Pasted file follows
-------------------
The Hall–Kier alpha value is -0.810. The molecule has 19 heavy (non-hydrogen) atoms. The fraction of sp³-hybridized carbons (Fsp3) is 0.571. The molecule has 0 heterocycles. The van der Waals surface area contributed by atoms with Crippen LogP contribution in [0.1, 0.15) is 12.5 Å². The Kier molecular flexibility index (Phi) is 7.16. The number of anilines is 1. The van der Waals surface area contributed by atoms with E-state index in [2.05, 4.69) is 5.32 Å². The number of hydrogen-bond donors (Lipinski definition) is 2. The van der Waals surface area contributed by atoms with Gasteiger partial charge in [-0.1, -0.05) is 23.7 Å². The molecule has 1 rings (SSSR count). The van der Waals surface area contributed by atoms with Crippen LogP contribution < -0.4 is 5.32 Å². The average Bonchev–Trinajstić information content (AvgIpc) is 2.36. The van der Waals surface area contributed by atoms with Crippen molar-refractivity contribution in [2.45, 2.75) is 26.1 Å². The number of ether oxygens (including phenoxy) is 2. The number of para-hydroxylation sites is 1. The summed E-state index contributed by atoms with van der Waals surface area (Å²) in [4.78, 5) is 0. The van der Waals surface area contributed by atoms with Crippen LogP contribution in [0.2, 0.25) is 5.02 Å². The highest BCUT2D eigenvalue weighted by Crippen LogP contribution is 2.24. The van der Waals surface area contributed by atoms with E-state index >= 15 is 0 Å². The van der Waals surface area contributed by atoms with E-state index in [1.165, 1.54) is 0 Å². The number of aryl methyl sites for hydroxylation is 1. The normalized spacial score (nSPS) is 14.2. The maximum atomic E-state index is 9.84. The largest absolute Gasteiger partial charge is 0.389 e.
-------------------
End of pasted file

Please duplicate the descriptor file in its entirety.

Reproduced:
The Hall–Kier alpha value is -0.810. The molecule has 19 heavy (non-hydrogen) atoms. The fraction of sp³-hybridized carbons (Fsp3) is 0.571. The molecule has 0 heterocycles. The van der Waals surface area contributed by atoms with Crippen LogP contribution in [0.1, 0.15) is 12.5 Å². The Kier molecular flexibility index (Phi) is 7.16. The number of anilines is 1. The van der Waals surface area contributed by atoms with E-state index in [2.05, 4.69) is 5.32 Å². The number of hydrogen-bond donors (Lipinski definition) is 2. The van der Waals surface area contributed by atoms with Gasteiger partial charge in [-0.1, -0.05) is 23.7 Å². The molecule has 1 rings (SSSR count). The van der Waals surface area contributed by atoms with Crippen LogP contribution < -0.4 is 5.32 Å². The average Bonchev–Trinajstić information content (AvgIpc) is 2.36. The van der Waals surface area contributed by atoms with Crippen molar-refractivity contribution in [2.45, 2.75) is 26.1 Å². The number of ether oxygens (including phenoxy) is 2. The number of para-hydroxylation sites is 1. The summed E-state index contributed by atoms with van der Waals surface area (Å²) in [4.78, 5) is 0. The van der Waals surface area contributed by atoms with Crippen LogP contribution in [0.2, 0.25) is 5.02 Å². The highest BCUT2D eigenvalue weighted by Crippen LogP contribution is 2.24. The van der Waals surface area contributed by atoms with E-state index >= 15 is 0 Å². The van der Waals surface area contributed by atoms with E-state index in [1.165, 1.54) is 0 Å². The number of aryl methyl sites for hydroxylation is 1. The normalized spacial score (nSPS) is 14.2. The maximum atomic E-state index is 9.84. The largest absolute Gasteiger partial charge is 0.389 e.